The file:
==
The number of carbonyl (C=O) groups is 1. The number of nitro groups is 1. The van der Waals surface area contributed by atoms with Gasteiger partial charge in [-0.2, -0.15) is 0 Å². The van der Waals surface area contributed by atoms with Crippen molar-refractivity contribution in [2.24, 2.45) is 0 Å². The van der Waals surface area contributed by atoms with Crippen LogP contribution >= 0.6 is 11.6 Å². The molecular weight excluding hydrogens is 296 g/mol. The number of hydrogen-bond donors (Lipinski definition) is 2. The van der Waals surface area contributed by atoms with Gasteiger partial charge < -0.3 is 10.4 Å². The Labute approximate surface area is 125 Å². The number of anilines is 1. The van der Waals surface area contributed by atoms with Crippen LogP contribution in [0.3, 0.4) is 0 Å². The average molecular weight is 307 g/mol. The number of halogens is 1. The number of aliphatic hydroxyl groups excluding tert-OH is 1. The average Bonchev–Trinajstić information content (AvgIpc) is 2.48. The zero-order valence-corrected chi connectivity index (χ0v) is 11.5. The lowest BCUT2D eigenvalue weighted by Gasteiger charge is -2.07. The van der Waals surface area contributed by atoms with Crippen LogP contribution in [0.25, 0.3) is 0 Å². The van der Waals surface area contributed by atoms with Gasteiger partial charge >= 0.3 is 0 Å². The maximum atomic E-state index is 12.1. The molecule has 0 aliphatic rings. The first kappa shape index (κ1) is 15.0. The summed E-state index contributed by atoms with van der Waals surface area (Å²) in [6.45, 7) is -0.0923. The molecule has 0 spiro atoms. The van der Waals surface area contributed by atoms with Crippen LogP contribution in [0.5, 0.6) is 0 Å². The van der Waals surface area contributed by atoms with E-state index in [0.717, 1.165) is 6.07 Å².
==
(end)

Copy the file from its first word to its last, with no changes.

The number of carbonyl (C=O) groups is 1. The number of nitro groups is 1. The van der Waals surface area contributed by atoms with Gasteiger partial charge in [-0.2, -0.15) is 0 Å². The van der Waals surface area contributed by atoms with Crippen molar-refractivity contribution in [2.24, 2.45) is 0 Å². The van der Waals surface area contributed by atoms with Crippen LogP contribution >= 0.6 is 11.6 Å². The molecular weight excluding hydrogens is 296 g/mol. The number of hydrogen-bond donors (Lipinski definition) is 2. The van der Waals surface area contributed by atoms with Gasteiger partial charge < -0.3 is 10.4 Å². The Labute approximate surface area is 125 Å². The number of anilines is 1. The van der Waals surface area contributed by atoms with Crippen LogP contribution in [0.3, 0.4) is 0 Å². The average molecular weight is 307 g/mol. The number of halogens is 1. The number of aliphatic hydroxyl groups excluding tert-OH is 1. The average Bonchev–Trinajstić information content (AvgIpc) is 2.48. The zero-order valence-corrected chi connectivity index (χ0v) is 11.5. The lowest BCUT2D eigenvalue weighted by Gasteiger charge is -2.07. The van der Waals surface area contributed by atoms with Crippen LogP contribution in [0.25, 0.3) is 0 Å². The van der Waals surface area contributed by atoms with Gasteiger partial charge >= 0.3 is 0 Å². The maximum atomic E-state index is 12.1. The molecule has 0 aliphatic rings. The first kappa shape index (κ1) is 15.0. The summed E-state index contributed by atoms with van der Waals surface area (Å²) in [6.45, 7) is -0.0923. The molecule has 0 spiro atoms. The van der Waals surface area contributed by atoms with Crippen LogP contribution in [0.5, 0.6) is 0 Å². The van der Waals surface area contributed by atoms with E-state index in [0.717, 1.165) is 6.07 Å².